The sun is shining, the windows are finally cracked open and my winter malaise is lifting. I'm pretty sure that means it's spring cleaning and organizing time! And I gotta say I love it. Well, sort of. I'd rather be Samantha and twinkle my nose to get it all done. But, that not being an option, I love the satisfaction of finishing up with refreshed, clean spaces...and less stuff.
I've been looking for some inspiration to kick my spring tidy into gear. Aliya from Penguin Random House (who just did an office purge in preparation for a move herself) was kind enough to send me a copy of The Life-Changing Magic of Tidying Up: The Japanese Art of Decluttering and Organizing.
I've heard a lot of buzz about this book, by Japanese cleaning consultant Marie Kondo. Let me just say up front that I think we have more stuff in North America than people do in Japan. For one thing, there is no section on toys in the book. Toys, as we North American parents know, are a MAJOR part of the problem of excess stuff in our homes. Kondo does, however, focus on books, clothing and papers, all of which are also clutter issues in my home.
|Ants on the windowsill!|
She talks about her own desire to keep a clean home as a teenager and the difficulties she had getting her family on board. I'm pretty sure my mom would tell you that my siblings and I had zero desire to clean up. I am now in the mom position myself - trying to get the kids involved with the cleaning and organizing and finding it near impossible. Payback is a you-know-what.
Kondo recommends focusing your efforts on "eliminating clutter thoroughly and completely within a short span of time." She believes a thorough clean-up will ensure that you don't become a repeat clutter offender. At first I confess I found her wording frightening. A short span of time? But I'm too tired to do that much work. I'm sure to become overwhelmed and discouraged. Perhaps she doesn't understand how much stuff one North American family can accumulate.
As I read on, though, I discovered that she simply meant that we should make tidying a "special event" rather than a daily chore. In other words, we need to put our houses in order and then maintain them. In fact, Kondo says it takes average of six months for her clients to rid their homes of excess stuff.
Despite a mountain-size portion of stuff in this house, I'm giving myself four months. Why the tighter schedule? That brings us to the end of summer - how great would it be to start a fresh school year feeling that our home is cleaner, more functional and all around easier to live in? I haven't finished reading The Life-Changing Magic of Tidying Up yet, but I'll be reading that and some other books as I go along for inspiration. In the meantime, I'm keeping front of mind Kondo's criterion for selecting which items to keep - Does it spark joy? If an item isn't useful and it doesn't give me pleasure, off it goes!
Baby Steps - The Kitchen Windowsill
The first step in my spring/summer purge was ridding my kitchen windowsill of various vintage dishes. That one came about suddenly and out of necessity when I woke up to find the windowsill covered with ants one day. It sort of makes it difficult to rid a space of ants if there are all sorts of things for them to crawl on. I'm aiming to keep the windowsill and the counter as clutter-free as possible. I guess this is sort of cheating, but I boxed those little dishes up for now. I'm going to put them with all the other dishes that don't have a home and tackle them together later. Kondo recommends collecting all like items in one spot before attempting to purge any category. For example, when purging clothing, ensure you collect it from all areas of the house, including front hall closets and storage bins before beginning.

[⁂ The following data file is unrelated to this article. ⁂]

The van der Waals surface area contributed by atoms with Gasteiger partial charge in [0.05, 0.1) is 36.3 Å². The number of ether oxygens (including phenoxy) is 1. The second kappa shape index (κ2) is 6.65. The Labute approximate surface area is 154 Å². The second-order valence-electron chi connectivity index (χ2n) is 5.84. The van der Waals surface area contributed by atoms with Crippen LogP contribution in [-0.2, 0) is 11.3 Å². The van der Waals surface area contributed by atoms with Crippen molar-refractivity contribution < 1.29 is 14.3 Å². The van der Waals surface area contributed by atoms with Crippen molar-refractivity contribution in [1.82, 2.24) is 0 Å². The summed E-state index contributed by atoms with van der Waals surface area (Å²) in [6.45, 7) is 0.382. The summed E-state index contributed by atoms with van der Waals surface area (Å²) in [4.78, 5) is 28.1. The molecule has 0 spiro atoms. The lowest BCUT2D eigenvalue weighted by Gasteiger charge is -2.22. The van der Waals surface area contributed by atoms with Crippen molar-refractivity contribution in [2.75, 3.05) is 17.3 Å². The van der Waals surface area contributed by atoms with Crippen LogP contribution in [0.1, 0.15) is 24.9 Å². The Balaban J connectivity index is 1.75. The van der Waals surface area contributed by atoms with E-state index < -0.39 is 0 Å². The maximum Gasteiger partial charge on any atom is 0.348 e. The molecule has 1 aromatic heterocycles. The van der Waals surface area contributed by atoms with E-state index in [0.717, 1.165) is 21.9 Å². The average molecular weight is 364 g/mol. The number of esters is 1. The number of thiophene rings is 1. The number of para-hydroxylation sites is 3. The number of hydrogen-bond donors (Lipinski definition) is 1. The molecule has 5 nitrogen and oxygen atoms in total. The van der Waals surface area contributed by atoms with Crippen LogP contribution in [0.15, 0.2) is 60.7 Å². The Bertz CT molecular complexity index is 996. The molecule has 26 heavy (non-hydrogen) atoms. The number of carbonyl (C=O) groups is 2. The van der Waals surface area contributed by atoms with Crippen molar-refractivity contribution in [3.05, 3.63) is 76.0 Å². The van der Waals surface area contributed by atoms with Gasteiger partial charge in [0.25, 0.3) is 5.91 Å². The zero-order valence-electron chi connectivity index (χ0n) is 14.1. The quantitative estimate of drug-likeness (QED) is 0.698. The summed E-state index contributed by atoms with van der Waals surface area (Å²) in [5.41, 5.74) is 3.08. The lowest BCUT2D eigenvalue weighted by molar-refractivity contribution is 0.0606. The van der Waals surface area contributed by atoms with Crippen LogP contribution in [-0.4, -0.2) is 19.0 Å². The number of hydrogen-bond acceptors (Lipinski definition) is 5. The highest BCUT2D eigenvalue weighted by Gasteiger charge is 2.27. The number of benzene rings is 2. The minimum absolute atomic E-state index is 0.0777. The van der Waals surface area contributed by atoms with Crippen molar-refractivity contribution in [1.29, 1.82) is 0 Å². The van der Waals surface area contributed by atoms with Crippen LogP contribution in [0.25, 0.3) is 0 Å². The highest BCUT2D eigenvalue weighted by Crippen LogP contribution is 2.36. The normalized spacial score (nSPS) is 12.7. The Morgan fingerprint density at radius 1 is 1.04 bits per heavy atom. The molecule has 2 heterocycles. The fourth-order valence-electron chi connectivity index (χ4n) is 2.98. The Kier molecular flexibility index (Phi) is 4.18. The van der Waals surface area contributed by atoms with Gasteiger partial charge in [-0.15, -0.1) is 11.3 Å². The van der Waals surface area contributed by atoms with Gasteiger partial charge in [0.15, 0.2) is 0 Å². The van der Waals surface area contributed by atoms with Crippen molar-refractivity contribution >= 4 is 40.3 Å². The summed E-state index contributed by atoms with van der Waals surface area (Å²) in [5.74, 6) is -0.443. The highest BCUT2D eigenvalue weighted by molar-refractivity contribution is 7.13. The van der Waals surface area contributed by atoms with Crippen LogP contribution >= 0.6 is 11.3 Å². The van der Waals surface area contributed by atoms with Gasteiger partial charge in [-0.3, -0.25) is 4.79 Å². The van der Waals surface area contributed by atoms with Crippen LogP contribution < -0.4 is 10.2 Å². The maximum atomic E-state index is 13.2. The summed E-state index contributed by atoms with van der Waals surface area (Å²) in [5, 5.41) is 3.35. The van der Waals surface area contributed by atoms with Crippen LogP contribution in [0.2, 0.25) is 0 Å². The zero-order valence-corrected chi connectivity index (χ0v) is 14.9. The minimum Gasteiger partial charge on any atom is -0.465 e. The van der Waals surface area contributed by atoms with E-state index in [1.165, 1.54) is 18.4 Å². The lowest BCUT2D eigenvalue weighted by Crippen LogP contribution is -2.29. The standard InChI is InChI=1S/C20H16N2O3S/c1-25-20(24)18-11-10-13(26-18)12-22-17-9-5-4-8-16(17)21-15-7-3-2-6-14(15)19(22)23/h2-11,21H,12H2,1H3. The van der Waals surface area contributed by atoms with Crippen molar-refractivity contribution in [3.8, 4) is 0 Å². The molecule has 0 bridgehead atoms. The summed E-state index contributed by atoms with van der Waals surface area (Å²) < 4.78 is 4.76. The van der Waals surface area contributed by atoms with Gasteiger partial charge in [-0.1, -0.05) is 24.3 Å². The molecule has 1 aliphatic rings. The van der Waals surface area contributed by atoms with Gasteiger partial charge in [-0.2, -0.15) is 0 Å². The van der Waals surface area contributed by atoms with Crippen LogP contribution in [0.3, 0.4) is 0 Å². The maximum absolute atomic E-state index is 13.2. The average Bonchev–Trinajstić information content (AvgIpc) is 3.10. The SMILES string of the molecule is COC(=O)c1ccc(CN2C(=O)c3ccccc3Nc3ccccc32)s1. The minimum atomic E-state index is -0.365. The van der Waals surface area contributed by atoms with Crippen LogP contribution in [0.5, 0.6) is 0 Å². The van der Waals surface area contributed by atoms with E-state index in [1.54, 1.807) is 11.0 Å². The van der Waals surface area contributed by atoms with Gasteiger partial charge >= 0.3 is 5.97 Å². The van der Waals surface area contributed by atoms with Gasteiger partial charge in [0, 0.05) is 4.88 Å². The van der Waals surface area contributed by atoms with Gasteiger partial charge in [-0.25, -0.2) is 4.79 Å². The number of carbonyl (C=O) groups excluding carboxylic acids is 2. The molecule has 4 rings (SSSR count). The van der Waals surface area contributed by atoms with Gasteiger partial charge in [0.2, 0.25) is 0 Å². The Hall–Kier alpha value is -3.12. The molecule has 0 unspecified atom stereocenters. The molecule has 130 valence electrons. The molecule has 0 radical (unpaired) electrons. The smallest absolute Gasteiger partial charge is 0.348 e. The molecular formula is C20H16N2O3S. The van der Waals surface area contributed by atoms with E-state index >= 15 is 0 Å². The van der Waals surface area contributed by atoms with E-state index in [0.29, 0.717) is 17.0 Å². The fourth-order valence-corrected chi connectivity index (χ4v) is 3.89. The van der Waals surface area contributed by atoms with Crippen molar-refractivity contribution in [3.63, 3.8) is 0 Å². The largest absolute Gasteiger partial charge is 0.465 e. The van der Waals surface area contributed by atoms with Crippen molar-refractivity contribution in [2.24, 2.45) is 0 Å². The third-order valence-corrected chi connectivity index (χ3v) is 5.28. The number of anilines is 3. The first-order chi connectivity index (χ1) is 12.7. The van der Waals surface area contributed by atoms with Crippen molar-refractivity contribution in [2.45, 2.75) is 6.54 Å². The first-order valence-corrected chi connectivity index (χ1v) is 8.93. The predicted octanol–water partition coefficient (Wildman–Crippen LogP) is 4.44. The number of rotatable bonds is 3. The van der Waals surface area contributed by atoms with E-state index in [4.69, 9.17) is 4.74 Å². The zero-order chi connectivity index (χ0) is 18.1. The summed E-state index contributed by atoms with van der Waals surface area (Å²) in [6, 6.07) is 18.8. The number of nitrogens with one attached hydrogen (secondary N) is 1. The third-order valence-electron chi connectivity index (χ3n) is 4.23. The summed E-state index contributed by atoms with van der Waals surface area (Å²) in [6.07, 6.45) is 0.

My Closet - The Jeans
My closet is up next - it's not in the worst condition it's ever been in. (There were points in the past when it was so cluttered I couldn't step into it.) That will make it much easier to head straight to purging unneeded clothing. I am starting with jeans. I have held onto really old pairs of jeans like they have some sort of sentimental value. I also have a couple of never-worn pairs that I ordered off the Internet and didn't return when they turned out to be too small. I have so many pairs, but I would say I only wear about five of them. Out they must go - off to Goodwill. Then I think I'll turn to tops. Too-short tops, too-tight tops, too-long tops and tops I'm simply tired of - I've got them all taking up valuable closet space at the moment.
My Magazine Addiction
This particular clean-up has been going on all winter actually. I love magazines with a passion (but hey, I studied magazine journalism so it makes sense right?). I have been phasing out my magazine subscriptions - O, The Oprah Magazine was the last one to go - and I am starting to recycle all of the many back issues I have kept for years. I have successfully resisted the urge to browse through each and every copy before tossing them. I now read most magazines on my iPad and, while I do miss the glossy physical copies, I am happier with fewer piles of magazines around.
Although my 4-Month Purge is in the early stages, I'm confident I'll be able to stay on track - I have you to keep me accountable. I'll be reporting back again when I have some progress to show you. I'm snapping pics on my cellphone as I go. I figure hauling out the DSLR could be a deterrent to getting things done. I have several areas that I will need to focus on in my home - the dining room table, the fruit cellar, a couple of closets in the basement, the laundry room, the garage, my bedroom closet, my office and, the biggest hurdle of all, our basement storage room. I'll also be attempting to unclutter my email in-boxes and my computer and portable hard drives as well. I think that will be an important step in removing "mental clutter."
Could your home do with a spring purge?